Unexpected mechanisms

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Julian Barg https://jbarg.net

Mark suggested something unexpected to me on Monday. Unintended consequences of action are an important them in Gidden’s work (e.g., Giddens 1979). A more recent iteration can be found in MacKay and Chia (2013) and is also featured–as unexpected outcomes–in Leibel, Hallett, and Bechky (2018), because it is such an important outcome of discourse and institutional processes over a meso time scale. What are unexpected mechanisms? Take for example Guérard, Bode, and Gustafsson (2013). The authors track how diesel particulate filters gained legitimacy in the German car industry. Of course one could first of all object by saying that at the point where French automakers had rendered the filters financially viable, further opposition was pointless. But the Volkswagen emission scandal highlights a different, more nefarious pathway–in the same industry, but regarding a different car part. For catalytic converters in diesel vehicles, too, the German car industry after a long period of resistance had also signaled that it would yield. Mercedes had shown that it could be done–but that it would be expensive. VW opted to develop its own solution–and famously cheated the test to meet legal requirements. VW’s public presentation of the employed technology gave no indication of the deceit, and what was going on behind the curtain–of course. At the surface, the new catalytic converters had attained legitimacy, and VW had acquiesced. In reality, VW utilized an avoidance strategy (Oliver 1991). The unexpected machanism is deliberate decoupling.

An unexpected mechanism could be many things. Most importantly, the above is an example of an unexpected mechanism that is entirely internal. Many unexpected mechanisms are external, for instance when an organization chooses a channel for action that the audience or adversary has not anticipated.

Giddens, Anthony. 1979. Central Problems in Social Theory. Action, Structure, and Contradiction in Social Analysis. Berkeley: University of California Press.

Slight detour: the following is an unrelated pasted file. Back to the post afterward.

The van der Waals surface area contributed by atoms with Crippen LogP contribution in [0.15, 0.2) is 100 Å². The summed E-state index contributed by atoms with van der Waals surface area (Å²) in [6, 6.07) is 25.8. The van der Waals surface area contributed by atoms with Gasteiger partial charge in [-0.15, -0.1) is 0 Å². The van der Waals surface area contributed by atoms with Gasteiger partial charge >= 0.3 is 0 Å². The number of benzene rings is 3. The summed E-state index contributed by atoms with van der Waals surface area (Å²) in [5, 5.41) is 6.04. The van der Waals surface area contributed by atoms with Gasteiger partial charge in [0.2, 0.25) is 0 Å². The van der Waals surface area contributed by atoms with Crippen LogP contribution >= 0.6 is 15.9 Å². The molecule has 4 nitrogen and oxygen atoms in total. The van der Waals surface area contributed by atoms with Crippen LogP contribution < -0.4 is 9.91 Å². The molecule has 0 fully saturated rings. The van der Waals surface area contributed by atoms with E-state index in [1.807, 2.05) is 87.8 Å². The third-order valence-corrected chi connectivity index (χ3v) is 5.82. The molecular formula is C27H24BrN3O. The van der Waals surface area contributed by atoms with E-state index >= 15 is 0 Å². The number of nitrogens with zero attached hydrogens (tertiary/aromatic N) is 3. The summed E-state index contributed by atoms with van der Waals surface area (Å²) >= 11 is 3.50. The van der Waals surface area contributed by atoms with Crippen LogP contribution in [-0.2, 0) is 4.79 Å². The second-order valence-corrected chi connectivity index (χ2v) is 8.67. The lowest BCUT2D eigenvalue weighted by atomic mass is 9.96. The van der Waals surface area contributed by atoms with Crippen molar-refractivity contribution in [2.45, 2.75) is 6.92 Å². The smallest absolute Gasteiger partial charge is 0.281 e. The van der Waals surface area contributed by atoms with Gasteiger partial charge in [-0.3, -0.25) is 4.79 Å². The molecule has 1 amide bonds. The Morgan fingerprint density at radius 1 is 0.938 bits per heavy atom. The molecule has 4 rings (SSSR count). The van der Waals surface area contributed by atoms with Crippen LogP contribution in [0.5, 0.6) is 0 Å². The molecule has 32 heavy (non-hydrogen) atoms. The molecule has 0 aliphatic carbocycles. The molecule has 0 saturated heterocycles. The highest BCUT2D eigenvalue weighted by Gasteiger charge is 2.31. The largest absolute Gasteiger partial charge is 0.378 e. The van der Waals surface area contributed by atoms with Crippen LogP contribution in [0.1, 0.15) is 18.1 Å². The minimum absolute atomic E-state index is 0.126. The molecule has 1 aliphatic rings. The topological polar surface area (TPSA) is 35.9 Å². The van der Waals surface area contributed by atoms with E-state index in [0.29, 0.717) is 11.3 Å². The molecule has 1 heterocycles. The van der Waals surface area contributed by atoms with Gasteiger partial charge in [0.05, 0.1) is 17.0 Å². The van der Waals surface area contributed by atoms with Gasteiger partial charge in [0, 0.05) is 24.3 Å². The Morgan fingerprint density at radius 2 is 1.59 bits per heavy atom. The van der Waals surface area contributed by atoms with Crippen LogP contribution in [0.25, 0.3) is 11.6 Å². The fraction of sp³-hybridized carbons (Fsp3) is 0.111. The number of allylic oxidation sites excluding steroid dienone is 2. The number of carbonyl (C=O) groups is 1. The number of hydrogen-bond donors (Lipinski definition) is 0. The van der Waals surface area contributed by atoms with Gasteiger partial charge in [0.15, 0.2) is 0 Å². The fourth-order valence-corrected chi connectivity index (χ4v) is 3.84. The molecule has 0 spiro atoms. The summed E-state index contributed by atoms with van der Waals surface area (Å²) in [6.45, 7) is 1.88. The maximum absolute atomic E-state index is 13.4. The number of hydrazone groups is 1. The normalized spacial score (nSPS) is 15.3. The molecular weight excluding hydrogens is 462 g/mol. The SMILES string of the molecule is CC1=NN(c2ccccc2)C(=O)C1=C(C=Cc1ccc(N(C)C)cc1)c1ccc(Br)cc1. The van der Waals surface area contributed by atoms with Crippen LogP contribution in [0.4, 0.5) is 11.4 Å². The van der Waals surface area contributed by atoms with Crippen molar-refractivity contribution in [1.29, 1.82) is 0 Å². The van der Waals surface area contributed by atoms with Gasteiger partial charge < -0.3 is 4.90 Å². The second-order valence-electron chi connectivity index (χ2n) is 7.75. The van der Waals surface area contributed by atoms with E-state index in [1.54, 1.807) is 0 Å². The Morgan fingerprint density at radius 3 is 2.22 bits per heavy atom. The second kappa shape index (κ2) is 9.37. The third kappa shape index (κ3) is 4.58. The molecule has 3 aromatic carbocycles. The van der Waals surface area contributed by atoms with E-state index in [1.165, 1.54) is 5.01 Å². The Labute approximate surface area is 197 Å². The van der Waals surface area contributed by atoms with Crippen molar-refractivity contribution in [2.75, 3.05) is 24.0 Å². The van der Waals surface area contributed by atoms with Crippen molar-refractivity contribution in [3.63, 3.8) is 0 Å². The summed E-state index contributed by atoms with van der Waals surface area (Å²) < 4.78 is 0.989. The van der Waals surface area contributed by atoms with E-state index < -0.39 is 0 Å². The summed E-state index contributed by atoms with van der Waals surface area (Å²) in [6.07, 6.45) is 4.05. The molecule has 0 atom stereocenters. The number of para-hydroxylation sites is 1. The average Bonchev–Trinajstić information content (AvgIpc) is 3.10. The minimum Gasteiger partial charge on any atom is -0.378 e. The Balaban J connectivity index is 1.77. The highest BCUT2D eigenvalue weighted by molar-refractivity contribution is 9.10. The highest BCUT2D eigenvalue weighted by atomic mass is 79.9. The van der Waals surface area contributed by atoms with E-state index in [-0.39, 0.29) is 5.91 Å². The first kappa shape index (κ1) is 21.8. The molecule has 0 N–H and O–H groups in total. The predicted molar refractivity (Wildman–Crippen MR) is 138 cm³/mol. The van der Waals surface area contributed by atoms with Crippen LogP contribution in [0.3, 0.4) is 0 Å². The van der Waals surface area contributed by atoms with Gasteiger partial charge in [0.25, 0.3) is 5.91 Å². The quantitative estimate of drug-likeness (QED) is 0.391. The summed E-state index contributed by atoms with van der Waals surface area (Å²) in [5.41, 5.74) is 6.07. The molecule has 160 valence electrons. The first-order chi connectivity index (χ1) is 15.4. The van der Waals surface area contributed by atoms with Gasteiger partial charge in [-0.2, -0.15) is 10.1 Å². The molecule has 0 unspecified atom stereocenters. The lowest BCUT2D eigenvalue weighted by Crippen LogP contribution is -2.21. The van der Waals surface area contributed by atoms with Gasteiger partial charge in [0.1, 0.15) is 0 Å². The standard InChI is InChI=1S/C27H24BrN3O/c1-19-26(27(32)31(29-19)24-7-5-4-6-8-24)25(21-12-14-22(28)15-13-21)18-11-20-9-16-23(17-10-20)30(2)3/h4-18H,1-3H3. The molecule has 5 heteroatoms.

Guérard, Stéphane, Christoph Bode, and Robin Gustafsson. 2013. “Turning Point Mechanisms in a Dualistic Process Model of Institutional Emergence: The Case of the Diesel Particulate Filter in Germany.” Organization Studies 34 (5-6): 781–822. https://doi.org/10.1177/0170840613479237.
Leibel, Esther, Tim Hallett, and Beth A. Bechky. 2018. “Meaning at the Source: The Dynamics of Field Formation in Institutional Research.” Academy of Management Annals 12 (1): 154–77. https://doi.org/10.5465/annals.2016.0035.
MacKay, R. Bradley, and Robert Chia. 2013. “Choice, Chance, and Unintended Consequences in Strategic Change: A Process Understanding of the Rise and Fall of NorthCo Automotive.” Academy of Management Journal 56 (1): 208–30. https://doi.org/10.5465/amj.2010.0734.
Oliver, Christine. 1991. “Strategic Responses to Institutional Pressures.” Academy of Management Review 16 (1): 145–79. https://doi.org/10.5465/AMR.1991.4279002.



For attribution, please cite this work as

Barg (2021, Aug. 9). Julian Barg: Unexpected mechanisms. Retrieved from https://www.jbarg.net/posts/2021-08-09-unexpected-mechanisms/

BibTeX citation

  author = {Barg, Julian},
  title = {Julian Barg: Unexpected mechanisms},
  url = {https://www.jbarg.net/posts/2021-08-09-unexpected-mechanisms/},
  year = {2021}